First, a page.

I love Natural Foods Merchandiser’s Market Overview issue. For several years now, I’ve shared insights, trends and retail opportunities found in the data during industry events, webinars and such. I enjoy getting both granular and practical with details about retail performance and will highlight some of the things that I've noticed in this blog post, as well as my next couple.
Natural retail store performance
The first thing that jumped out to me was the fact that more than 80 percent of natural product stores reported a sales increase. I have never seen this number that high. I went over the data for the past seven years and it had come close to, but not gone over, 75 percent before.
The average rate of increase was 11.24 percent. Very strong for most industries, but one of our weaker performances over these past seven years. Why? I think that with so many stores having increases, the number had to be more modest. Last year, just under 70 percent of stores reported an increase with the average one coming in at 20 percent. Those stores would have probably been hard-pressed to be up that much again and with so many other stores being up, the proverbial wealth had to be spread around.
Another relevant factor is that over 30 percent of retailers reported that a competitor had opened a store in their market during the year. While the data that we collected did not indicate if the competition was in the form of a local independent natural store, a national chain such as Whole Foods Market or one of the many growing regional chains such as Sprouts, Natural Grocers by Vitamin Cottage and Earth Fare. Even without that information, having so many stores showing increases (and so few showing decreases as we shall see) while facing new competition is a very encouraging sign about the strength of the natural retail marketplace.
Adding to the retail good news was the fact that only 6.8 percent of stores reported a decrease. A few years back, 30 percent of stores were reporting decreases. To be less than 7 percent is nothing short of amazing.
Those that were down reported about a 10 percent decrease and that is not good news. Last year, we also had an average decrease of 10 percent, but we had 14 percent of stores that were down. While the average decrease was the same, about 8 percent fewer stores had decreases.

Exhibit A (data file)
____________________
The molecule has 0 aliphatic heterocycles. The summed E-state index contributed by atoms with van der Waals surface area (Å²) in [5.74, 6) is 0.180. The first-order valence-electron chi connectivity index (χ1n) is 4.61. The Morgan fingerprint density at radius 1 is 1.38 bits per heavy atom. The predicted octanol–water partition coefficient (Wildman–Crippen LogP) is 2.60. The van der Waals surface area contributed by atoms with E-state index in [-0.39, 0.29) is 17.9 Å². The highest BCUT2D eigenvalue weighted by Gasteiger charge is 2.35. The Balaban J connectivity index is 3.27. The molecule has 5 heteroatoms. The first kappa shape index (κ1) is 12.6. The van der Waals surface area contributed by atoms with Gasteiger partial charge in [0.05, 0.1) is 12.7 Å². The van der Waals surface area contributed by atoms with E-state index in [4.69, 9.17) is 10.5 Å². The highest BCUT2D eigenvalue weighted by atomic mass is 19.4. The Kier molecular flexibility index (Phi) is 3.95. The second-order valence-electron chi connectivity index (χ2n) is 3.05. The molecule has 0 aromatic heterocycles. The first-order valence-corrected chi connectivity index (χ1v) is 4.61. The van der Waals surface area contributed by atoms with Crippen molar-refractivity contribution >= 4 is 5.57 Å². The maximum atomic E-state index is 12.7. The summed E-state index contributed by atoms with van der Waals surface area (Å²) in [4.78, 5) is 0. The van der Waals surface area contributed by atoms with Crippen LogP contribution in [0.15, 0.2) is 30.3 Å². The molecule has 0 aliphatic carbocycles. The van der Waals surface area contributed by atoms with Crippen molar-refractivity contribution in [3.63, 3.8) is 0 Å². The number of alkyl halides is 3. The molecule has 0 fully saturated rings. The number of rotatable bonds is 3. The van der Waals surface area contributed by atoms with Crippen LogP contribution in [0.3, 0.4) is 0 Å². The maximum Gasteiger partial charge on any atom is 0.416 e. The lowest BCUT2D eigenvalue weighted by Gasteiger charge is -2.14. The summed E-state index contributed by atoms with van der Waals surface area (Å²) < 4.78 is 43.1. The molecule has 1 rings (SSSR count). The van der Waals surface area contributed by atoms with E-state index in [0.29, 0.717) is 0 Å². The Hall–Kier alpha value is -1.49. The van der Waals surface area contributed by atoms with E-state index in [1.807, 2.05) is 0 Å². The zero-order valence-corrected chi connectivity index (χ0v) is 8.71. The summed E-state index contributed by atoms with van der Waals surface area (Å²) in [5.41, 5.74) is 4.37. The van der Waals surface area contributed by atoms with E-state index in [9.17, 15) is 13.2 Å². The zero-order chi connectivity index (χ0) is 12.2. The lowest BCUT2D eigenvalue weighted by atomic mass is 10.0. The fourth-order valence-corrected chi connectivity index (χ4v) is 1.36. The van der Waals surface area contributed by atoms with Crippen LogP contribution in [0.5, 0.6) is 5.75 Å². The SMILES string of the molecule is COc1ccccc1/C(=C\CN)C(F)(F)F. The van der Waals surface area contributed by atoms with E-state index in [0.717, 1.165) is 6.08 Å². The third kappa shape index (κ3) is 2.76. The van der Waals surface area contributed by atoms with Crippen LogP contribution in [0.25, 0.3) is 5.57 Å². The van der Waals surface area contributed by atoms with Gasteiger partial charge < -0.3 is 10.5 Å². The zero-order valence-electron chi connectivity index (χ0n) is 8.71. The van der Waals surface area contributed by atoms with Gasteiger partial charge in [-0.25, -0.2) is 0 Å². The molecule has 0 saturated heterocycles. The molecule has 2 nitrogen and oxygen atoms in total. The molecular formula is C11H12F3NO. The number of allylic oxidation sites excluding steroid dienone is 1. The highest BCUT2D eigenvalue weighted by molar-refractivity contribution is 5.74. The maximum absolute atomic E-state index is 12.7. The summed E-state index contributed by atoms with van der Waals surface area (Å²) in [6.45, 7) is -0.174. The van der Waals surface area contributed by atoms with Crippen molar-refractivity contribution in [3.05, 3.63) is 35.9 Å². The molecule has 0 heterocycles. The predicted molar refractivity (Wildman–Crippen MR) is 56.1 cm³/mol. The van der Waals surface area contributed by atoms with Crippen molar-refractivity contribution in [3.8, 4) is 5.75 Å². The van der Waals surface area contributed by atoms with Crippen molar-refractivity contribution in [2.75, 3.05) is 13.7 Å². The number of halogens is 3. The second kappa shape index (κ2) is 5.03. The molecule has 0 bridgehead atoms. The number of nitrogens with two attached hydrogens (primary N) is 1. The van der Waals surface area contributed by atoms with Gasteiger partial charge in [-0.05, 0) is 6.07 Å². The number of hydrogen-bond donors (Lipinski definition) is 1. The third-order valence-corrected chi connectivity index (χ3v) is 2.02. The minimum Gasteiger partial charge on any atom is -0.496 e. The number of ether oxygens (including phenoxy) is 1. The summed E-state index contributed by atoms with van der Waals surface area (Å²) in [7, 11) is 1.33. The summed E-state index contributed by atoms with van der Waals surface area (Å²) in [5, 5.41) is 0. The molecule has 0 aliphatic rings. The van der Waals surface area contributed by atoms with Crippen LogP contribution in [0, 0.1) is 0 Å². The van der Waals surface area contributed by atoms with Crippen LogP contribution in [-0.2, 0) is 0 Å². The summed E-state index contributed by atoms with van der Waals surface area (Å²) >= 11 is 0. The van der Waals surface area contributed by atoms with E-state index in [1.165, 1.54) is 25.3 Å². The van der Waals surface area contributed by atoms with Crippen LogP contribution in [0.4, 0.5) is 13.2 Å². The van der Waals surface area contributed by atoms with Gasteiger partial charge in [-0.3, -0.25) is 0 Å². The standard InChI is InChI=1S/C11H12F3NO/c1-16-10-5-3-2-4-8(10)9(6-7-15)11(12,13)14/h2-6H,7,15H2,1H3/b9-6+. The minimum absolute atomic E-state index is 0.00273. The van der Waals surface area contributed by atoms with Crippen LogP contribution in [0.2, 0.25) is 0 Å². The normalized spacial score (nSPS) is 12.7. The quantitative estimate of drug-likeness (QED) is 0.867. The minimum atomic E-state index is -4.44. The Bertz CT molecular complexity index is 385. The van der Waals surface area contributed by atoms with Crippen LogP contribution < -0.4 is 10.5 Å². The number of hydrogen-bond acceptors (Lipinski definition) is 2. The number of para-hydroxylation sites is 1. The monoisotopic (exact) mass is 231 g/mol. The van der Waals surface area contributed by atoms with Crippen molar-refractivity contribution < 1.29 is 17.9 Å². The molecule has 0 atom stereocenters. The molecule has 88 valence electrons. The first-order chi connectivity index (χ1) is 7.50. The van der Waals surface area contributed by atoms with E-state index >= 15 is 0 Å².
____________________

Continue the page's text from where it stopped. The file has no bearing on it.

(In my next post, I’ll dig into this data for each classification of stores so that you can see how you stack up against those of the same size and merchandise mix. But read on, now, to learn about this year's retail optimism.)
The Optimism Index
We do a measurement that I call the “Optimism Index.” I call it this because while it is rarely accurate, it shows how retailers view opportunities in their markets. Technically, we ask how many stores opened a new location during the year as well how many plan to open a new store in the coming year. Some years, this data is right on. In 2006 for example, 9.2 percent of stores told us that they were opening a new store in the next year, and in 2007, 9.2 percent of stores told us they had done just that. Sometimes the performance beats the prediction, with 9.1 percent of stores opening a new facility in 2008, but with a prediction of 8.7 percent. Usually there are fewer stores opening than are predicted.
Performance being lower than prediction is not a surprise. Raising capital is one the biggest challenges that a small-business person faces. Opening a new store, while keeping an existing store running well in an increasingly competitive environment, is no small feat.
This past year, 9.24 percent of stores reported opening a new store. That is the highest percentage in the last 10 years. That is also more than the last two years combined. Because of our national economic challenges over the last three years, new stores were opening at the rate of between 4 percent and 5 percent per year.
Despite those realities, the new-store predictions have stayed strong, ranging from more than 18 percent in 2010 to 10.2 percent in 2011 and 12.1 percent last year. More than 11 percent of stores plan to open a new location this year. Will it happen? I don’t know. To me, however, that is a strong indicator we have local retailers that believe in what they sell and those to whom they're selling enough to plan to roll up their sleeves and put in another store. Just that optimism alone is a good thing for our industry.